Alligator Monogamy Surprises Scientists
For years, it was believed that alligators were promiscuous and not all that interested in life or long-term partnerships. Luckily, beliefs and theories can be disproven, and they have been once again.
A study that was conducted in the Rockefeller Wildlife Refuge in Louisiana showed that 70% of the female American alligators chose to stay with their partner for long periods of time. The findings of this 10 year study shocked scientists, since the large reptiles live in such populated areas and random female-male encounters are quite common.
“Given how incredibly open and dense the alligator population is at RWR (Rockefeller Wildlife Refuge) we didn’t expect to find fidelity,” said researcher Stacey Lance, who led the study. “To actually find that 70 percent of our re-trapped females showed mate fidelity was really incredible. I don’t think any of us expected that the same pair of alligators that bred together in 1997 would still be breeding together in 2005 and may still be producing nests together to this day.”
Alligators are usually solitary and very territorial animals. Both large male and female gators have been known to take dominant roles over territory they deem as “theirs”, and have no issue in fighting off unwanted invaders. Their most deadly tactic would probably be the “death roll”, in which they will bite and latch onto the limb of an animal, and roll or thrash about wildly until the limb is completely torn off. Mother alligators are also extremely protective of their young, keeping watch on them for up to a year after they hatch.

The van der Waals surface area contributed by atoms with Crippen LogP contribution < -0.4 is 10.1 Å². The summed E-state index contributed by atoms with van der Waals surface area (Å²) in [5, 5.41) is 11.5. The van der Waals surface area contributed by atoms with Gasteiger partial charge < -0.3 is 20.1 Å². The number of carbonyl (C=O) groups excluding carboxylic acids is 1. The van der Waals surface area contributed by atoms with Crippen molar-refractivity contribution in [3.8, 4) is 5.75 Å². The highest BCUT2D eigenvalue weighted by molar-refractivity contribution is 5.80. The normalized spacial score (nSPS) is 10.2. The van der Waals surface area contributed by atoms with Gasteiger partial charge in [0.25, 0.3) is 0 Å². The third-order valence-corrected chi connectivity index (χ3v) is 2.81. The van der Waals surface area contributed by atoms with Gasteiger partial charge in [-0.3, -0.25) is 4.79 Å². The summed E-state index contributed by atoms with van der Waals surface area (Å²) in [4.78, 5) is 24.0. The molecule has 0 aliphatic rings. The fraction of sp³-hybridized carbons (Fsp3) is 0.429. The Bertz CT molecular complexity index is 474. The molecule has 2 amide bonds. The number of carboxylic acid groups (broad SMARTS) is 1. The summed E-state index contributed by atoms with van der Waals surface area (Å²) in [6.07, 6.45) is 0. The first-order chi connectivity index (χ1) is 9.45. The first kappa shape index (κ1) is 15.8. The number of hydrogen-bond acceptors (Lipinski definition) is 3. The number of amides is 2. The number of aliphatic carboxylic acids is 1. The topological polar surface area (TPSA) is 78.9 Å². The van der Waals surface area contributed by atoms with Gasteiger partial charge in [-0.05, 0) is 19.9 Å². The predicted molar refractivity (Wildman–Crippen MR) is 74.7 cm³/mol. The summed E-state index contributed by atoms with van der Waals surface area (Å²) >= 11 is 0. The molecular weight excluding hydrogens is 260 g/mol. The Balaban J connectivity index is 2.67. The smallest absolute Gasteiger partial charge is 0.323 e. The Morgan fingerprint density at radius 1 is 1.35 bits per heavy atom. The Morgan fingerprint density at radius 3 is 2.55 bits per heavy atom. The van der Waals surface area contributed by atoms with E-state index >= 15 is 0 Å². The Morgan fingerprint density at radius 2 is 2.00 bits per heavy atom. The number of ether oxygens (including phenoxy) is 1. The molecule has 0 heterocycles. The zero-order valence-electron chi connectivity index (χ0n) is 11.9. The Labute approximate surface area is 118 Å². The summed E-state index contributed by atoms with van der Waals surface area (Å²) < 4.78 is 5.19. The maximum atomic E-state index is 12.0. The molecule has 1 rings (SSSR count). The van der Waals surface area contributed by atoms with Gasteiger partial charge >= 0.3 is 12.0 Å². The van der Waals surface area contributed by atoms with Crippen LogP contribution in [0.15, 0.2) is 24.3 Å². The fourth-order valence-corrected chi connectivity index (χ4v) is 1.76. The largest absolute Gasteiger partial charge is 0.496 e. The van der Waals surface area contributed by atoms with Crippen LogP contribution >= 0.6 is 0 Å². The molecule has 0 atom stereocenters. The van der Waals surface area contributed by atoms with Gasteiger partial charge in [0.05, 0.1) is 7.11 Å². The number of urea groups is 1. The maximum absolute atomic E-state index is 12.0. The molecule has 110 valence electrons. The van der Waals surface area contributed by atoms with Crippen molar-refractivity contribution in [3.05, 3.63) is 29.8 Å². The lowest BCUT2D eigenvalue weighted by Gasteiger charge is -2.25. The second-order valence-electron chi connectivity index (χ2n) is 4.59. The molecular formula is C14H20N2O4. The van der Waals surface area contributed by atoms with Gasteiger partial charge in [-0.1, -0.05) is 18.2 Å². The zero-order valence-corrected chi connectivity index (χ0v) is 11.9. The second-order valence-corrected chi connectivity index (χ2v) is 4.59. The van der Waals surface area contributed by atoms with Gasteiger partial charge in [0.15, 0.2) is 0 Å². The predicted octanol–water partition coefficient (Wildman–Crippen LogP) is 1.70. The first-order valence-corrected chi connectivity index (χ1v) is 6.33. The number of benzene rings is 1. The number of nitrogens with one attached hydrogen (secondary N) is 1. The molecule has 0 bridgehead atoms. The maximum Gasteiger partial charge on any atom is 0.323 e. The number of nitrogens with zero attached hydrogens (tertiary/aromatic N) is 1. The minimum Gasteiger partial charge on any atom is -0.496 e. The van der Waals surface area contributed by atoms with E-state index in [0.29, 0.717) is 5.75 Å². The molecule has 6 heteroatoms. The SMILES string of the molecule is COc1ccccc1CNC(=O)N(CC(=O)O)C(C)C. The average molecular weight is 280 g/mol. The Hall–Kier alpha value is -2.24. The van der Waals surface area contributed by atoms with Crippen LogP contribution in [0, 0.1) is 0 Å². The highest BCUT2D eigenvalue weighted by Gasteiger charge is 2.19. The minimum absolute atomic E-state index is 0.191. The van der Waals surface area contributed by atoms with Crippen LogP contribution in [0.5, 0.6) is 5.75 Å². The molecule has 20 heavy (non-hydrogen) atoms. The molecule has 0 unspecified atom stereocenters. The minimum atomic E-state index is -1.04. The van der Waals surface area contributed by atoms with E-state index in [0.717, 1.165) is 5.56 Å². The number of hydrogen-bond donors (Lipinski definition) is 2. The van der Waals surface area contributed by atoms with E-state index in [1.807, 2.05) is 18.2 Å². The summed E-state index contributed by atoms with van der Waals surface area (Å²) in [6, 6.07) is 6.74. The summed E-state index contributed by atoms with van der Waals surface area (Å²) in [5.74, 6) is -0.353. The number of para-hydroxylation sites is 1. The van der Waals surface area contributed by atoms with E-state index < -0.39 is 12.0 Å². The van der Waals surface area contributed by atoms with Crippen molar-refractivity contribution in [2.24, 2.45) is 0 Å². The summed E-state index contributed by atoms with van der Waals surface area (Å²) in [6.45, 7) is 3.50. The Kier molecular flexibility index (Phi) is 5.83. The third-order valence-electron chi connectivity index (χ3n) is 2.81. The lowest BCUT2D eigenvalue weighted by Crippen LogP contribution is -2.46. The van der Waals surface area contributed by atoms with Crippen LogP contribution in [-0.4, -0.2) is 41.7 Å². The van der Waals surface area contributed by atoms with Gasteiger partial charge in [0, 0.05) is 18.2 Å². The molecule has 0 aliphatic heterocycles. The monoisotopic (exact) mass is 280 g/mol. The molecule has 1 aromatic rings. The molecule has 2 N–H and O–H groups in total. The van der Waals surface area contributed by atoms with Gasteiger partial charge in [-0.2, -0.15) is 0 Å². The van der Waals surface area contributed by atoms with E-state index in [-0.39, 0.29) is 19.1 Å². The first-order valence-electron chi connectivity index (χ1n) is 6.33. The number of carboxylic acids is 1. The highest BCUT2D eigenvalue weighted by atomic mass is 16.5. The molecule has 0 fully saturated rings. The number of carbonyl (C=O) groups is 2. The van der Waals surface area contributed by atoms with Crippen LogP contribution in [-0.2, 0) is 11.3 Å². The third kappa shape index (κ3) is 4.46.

The Louisiana study was conducted by tracking a group of females and analyzing their offspring’s DNA. Seven out of ten females were discovered to have returned to the same mating partner time after time. Birds also share a similar mating pattern to the alligators, which is really no big surprise, considering they both have the same ancestor group: Archosaurs. Archosaurs were ancient reptiles that included dinosaurs and are where birds are believed to have evolved from.
Other animals that are known to take partners for life include: Wolves, Otters, Beavers, Bats, Foxes, Prairie Voles, Bonnethead Sharks, Red-backed Salamanders, Kirk’s Dik-Dik Antelope, Black Vultures, Condors, Penguins, Bald Eagles, and more. Many of these animals will stay with their partner until one of them dies; some of them may take on a new partner, others will remain widowed. Given the extent of their devotion and fidelity, I think a lot of people could take a lesson from them before diving into a relationship, cheating or getting a divorce. It really puts things into perspective, to say the least.
By Heidi Marshall